Most New Yorkers don’t care about Big Ten basketball. That’s not much of a stretch. Before attending Indiana University, I didn’t care about Big Ten basketball. I cared about Big East basketball. I grew up watching Kemba Walker and Johnny Flynn dominate the East Coast and create indescribable moments at “The Mecca.” I grew up how I should have grown up, caring about the teams relative to my location.

This is how the Big Ten works too. The last time the Big Ten tournament was located in the Midwest was in 2016. In 2016, it cost $275 to attend the entire tournament in Indianapolis. That’s $120 more to attend games because the demand was just that much higher. Indiana basketball fans didn’t need to plan a full weekend itinerary to watch their favorite basketball team. Fans just needed to get in a car.

Just compare the Big Ten Tournament to everything else going on at Madison Square Garden. It doesn’t take much investigating to realize what New Yorkers actually care about.

According to Stubhub:

  • It costs $49 to attend the Big Ten Tournament Championship game
  • It costs $80 to attend the Seton Hall vs. St. Johns game
  • It costs $172 to attend the Boston Celtics vs. New York Knicks game
  • It costs $90 to attend the Minnesota Wild vs. New York Rangers game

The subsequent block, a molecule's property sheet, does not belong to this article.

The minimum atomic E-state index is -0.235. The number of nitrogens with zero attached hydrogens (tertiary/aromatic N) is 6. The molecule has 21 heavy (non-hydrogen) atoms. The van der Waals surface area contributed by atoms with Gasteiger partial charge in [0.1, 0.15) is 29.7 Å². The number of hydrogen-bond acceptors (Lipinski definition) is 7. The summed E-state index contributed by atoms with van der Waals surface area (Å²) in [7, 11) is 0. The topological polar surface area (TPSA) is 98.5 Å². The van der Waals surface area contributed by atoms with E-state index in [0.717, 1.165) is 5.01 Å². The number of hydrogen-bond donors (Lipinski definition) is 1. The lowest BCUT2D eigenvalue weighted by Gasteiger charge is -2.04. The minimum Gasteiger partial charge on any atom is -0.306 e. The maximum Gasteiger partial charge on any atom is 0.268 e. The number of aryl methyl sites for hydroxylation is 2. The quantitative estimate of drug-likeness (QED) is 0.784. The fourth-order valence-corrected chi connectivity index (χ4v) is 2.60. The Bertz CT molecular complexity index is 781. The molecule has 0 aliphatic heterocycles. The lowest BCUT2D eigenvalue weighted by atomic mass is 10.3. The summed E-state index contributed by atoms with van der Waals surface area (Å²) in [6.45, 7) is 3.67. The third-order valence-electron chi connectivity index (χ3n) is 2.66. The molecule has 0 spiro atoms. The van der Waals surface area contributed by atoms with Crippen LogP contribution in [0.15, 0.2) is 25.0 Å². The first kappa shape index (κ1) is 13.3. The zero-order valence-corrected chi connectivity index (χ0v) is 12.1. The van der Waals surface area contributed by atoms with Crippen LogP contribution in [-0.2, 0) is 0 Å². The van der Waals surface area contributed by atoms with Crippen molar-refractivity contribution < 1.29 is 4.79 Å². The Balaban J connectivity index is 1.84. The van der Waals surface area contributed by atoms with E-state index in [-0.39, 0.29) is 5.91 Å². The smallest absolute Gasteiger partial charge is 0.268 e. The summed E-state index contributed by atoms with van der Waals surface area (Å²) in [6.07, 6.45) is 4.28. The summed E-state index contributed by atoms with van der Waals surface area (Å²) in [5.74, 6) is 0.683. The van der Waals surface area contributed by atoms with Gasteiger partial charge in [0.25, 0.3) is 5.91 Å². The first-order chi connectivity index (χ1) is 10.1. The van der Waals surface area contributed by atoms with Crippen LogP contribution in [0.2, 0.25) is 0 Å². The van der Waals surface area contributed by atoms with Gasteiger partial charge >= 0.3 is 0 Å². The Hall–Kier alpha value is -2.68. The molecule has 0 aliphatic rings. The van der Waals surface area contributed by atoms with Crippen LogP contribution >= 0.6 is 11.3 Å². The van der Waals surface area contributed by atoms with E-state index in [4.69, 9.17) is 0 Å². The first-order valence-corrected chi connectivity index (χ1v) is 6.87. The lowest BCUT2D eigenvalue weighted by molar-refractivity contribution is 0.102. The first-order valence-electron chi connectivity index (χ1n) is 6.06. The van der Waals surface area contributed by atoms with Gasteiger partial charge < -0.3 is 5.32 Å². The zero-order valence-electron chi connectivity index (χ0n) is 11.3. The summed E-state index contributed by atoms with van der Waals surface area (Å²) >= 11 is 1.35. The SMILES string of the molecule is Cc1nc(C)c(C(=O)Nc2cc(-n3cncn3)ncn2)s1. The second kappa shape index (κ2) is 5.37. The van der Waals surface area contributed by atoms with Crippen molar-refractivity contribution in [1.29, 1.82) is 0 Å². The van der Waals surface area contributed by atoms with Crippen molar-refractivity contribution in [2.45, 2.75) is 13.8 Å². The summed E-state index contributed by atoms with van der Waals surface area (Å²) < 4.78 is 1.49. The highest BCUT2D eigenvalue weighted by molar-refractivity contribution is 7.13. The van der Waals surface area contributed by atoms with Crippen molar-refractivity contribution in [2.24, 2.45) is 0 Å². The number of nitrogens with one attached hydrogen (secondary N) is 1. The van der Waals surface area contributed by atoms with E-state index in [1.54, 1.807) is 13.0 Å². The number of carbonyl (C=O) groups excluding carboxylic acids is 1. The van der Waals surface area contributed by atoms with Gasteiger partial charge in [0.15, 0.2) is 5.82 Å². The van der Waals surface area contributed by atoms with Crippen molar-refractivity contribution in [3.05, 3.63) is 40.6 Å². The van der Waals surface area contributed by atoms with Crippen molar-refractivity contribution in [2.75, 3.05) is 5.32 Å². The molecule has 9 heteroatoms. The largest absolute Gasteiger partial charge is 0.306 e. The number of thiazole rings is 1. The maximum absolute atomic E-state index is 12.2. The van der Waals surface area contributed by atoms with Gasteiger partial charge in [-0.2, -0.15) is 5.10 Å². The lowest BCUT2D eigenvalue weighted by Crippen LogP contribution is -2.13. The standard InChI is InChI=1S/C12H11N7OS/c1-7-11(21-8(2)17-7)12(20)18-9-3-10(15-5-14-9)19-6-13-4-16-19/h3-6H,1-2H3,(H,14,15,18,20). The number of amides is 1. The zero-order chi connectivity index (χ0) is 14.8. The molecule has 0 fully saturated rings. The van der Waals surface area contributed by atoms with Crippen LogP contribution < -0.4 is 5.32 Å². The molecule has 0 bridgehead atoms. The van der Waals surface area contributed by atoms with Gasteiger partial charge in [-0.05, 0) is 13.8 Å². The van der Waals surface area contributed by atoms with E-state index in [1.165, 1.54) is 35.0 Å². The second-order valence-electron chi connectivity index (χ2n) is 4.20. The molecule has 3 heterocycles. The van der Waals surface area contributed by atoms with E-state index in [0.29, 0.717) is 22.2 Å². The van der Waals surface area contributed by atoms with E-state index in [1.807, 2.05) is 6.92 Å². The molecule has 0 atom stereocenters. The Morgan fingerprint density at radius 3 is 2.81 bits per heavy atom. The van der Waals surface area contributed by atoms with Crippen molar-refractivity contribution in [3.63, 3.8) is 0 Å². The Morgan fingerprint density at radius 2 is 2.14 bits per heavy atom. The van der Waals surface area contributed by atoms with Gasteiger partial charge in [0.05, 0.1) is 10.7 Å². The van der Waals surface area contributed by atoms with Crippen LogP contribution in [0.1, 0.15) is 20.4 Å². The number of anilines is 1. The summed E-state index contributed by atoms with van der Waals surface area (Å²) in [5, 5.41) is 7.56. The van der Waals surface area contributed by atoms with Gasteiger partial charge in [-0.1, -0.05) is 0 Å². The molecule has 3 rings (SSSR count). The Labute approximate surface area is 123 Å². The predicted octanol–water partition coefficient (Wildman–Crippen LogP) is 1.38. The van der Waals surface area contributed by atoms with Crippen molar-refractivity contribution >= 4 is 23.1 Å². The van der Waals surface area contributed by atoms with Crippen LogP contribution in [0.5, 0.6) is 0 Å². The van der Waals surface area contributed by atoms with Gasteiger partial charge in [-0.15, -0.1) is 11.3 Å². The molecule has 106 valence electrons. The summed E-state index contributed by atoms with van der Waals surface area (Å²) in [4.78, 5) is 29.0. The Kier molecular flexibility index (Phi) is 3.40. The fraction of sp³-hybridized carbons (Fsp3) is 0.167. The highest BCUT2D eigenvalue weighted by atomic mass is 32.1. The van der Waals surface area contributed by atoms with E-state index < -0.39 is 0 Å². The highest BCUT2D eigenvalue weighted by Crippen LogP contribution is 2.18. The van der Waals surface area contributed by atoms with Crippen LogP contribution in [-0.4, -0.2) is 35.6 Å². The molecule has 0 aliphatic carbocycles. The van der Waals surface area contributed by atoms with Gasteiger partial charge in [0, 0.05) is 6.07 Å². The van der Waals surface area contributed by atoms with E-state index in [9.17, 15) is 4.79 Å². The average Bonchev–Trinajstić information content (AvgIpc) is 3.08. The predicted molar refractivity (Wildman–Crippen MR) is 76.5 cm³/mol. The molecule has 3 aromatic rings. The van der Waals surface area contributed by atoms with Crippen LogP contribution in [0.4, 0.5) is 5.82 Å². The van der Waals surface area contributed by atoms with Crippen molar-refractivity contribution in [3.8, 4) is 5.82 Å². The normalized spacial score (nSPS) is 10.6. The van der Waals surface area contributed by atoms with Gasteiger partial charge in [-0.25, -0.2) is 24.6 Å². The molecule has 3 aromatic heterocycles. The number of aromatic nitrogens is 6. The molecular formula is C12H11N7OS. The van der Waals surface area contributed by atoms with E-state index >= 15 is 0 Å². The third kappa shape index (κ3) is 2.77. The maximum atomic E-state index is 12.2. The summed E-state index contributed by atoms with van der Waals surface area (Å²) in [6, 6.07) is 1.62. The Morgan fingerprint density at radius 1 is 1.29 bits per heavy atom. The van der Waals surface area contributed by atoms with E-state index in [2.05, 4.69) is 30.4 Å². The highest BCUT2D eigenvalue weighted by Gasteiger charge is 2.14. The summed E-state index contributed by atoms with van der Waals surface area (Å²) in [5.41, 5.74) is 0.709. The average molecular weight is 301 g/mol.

• It costs $79 to attend a Billy Joel concert

Upcoming Madison Square Garden Prices (Cheapest Seat)

  • Price of Cheapest Seat

St. Johns is the worst team in the Big East.

The Knicks have seemingly no chance at the NBA playoffs and their best healthy player might be Michael Beasley.

I swear, Billy Joel performs in New York every two weeks.

I’m all for attending basketball games for cheap. As a college student, I’m always “Ballin’ on a budget.” With that said, a dollar value establishes the amount in which people are willing to pay to attend an event. The Big Ten’s weak attempt to replicate the success of the Big East tournament from over a decade ago clearly appears to be falling on its face and a basic dollar sign can tell you that. The Big Ten tournament shouldn’t be in New York and hopefully it never will be again.

Eddie Cotton

I am a junior from Long Island, New York. I’m currently studying Marketing in the Kelley School of Business along with Journalism in The Media School at Indiana University. I’m currently the Co-Sports Director of WIUX (Indiana University’s Student Radio Station) and I am a broadcaster for BTN Student U. I am an individual that tends to thrive with bringing personality to sports coverage. I want to tell stories and help others tell their own. I want to provide a unique perspective. Most importantly, I want to entertain. The Hoosier Network is the ideal place to do that. Follow me on twitter @EdwardKoton15 Email me at ekoton@umail.iu.edu. Please, pretty please, venmo me at @EdwardKoton

5 Comments

  • Gabe says:

    This is great. East Coast is trash! Bring it back to the midwest!

  • Nice work. Jim Delany is obviously willing to go where no man goes. The best venue for fans, teams, mascots & cheerleaders is definitely in Indy. The fans have rated it the #1 location to hold the Big Ten Tourney year after year in several metrics. Incredibly that doesn’t seem to matter to Jim.

  • Anonymous says:

    If UConn were in the B10 prices would increase dramatically. MSG is UConn’s second home.